New figures show the relatively limited size and slow rate of uptake of the Open Access market
Open Access (OA) continues to be the subject of discussion in the scientific community, as do debates about the need for greater levels of open access. However, the reality on the ground is not as clear cut and the adoption rate of OA is not as quick as its promoters would like it to be. At the recent STM Association conference held on the 10th October 2017 in Frankfurt, I presented the findings of a study by independent publishing consultancy Delta Think, Philadelphia, USA, about the size of the open access market. The numbers help unearth recent trends and the dynamics of the OA market, giving a mixed picture. Although open access is established and growing faster than the underlying scholarly publishing market, OA’s value forms a small segment of the total, and it is only slowly taking share. With funders’ showing mixed approaches to backing OA, it might be that individual scientists have a greater role to play to effect change.
Size and growth
New figures about the size and growth of the current Open access market have been published recently by Delta Think’s Open Access Data & Analytics Tool, which combines and cross-references the many and varied sources of information about open access to provide data and insights about the significant number of organisations and activities in the OA market recently released. They give a sense of how Open access is faring, and what the future has in store for its adoption.
In 2015, the global Open access market is estimated to have been worth around EUR €330m (USD $390m), and grew to around €400m ($470m) in 2016. This growth rate is set to continue, meaning that the market is in course to be worth half a billion dollars globally going into 2018.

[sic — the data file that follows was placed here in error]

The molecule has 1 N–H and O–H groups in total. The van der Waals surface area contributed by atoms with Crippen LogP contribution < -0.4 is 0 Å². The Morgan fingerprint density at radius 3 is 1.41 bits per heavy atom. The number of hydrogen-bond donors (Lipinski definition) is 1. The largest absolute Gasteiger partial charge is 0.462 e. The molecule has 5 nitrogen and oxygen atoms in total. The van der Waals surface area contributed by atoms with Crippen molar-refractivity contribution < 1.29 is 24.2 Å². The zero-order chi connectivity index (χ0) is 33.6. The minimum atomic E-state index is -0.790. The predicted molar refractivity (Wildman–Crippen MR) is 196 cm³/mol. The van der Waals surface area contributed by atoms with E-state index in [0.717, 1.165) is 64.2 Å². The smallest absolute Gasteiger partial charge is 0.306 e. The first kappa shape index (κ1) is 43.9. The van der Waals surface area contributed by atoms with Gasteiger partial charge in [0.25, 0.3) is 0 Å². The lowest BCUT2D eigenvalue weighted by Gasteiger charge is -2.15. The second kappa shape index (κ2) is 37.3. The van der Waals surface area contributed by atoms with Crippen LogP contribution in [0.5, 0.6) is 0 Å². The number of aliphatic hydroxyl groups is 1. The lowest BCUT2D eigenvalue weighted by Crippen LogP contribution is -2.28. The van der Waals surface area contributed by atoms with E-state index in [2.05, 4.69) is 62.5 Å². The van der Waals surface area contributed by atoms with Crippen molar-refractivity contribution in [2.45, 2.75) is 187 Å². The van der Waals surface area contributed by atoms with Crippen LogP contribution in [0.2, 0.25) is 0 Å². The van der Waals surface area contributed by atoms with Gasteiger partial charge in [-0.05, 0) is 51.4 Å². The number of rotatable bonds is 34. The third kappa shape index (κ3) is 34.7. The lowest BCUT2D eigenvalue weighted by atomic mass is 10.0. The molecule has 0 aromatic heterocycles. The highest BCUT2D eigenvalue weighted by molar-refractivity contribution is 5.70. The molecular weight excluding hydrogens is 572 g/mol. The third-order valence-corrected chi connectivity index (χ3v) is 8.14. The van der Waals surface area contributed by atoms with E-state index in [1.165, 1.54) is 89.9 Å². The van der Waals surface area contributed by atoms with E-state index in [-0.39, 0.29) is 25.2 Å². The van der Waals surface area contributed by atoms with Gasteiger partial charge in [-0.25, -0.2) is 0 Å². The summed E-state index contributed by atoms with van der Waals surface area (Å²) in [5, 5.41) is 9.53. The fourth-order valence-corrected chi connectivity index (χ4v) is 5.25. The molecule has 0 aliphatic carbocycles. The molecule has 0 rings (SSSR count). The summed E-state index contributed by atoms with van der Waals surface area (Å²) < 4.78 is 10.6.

In the context of the overall market
To put the sizing numbers into context, the growth rate in OA revenues is much higher than the growth in the underlying scholarly publishing market, which typically grows at a few percent –low to mid-single digits–per year.
However, the share of the OA market is low compared with its share of output. Just over 20% of all articles were published as Open access in 2016. Meanwhile, they accounted for between 4% and 9% of total journal publishing market value, depending on how the market is defined. The OA numbers cover Gold Open access articles publishing in the year, being defined as articles for which publication fees are paid to make content immediately available, and excluding such things as articles deposited in repositories under an embargo period or articles simply made publicly accessible.
Rate of change and drivers of uptake
The degree to which Open access is taking market share is slow. Taking the 2002 Budapest OA Initiative as a nominal starting point for market development, the data suggest that it has taken over 17 years for Open access to comprise one-fifth of article output, and, at best, one-tenth of market value.
The key driver of changes in the OA market remains funders. When choosing which journals to publish in, researchers continue to value factors such as dissemination to the right audience, quality of peer review, and publisher brand over whether their work will be made OA. Numerous studies have shown this, and suggest similar attitudes towards both journals and monographs.
Movement towards OA therefore happens where funders’ impetus overcomes researchers’ inertia. Funders’ appetites for OA in turn vary by territory, so the outlook for Open access growth of market share remains mixed. Funders in the EU have the strongest mandates, but many in the Far East, for example, incentivise publication based on Journal Impact Factor, regardless of access model, as they seek to enhance reputations and advance careers.
So what now?
The relatively low value of open access content compared with its share of output poses interesting questions about the sustainability of the open access publishing model. To some, the data suggest that open access is cost effective and could lower systemic costs of publishing. By contrast, others suggest that we need to be realistic about systemic costs and global funding flows.
Further, although open access is clearly entrenched in the market, at current rates of change, it will be decades before open access articles and monographs form the majority of scholarly output. Opinions vary as to whether the transition to Open access is frustratingly slow or reassuringly measured.
The current data suggest that the discussion and debate around open access will continue as they have been. For the average researcher, it is therefore business as usual and so it might be that individual scientists have a greater role to play now to shift the balance, regardless of whether funders nudge them in the OA direction.
Daniel is Director of Data & Analytics for Delta Think, a consultancy specialising in strategy, market research, technology assessment, and analytics supporting scholarly communications organisations; helping them successfully manage change.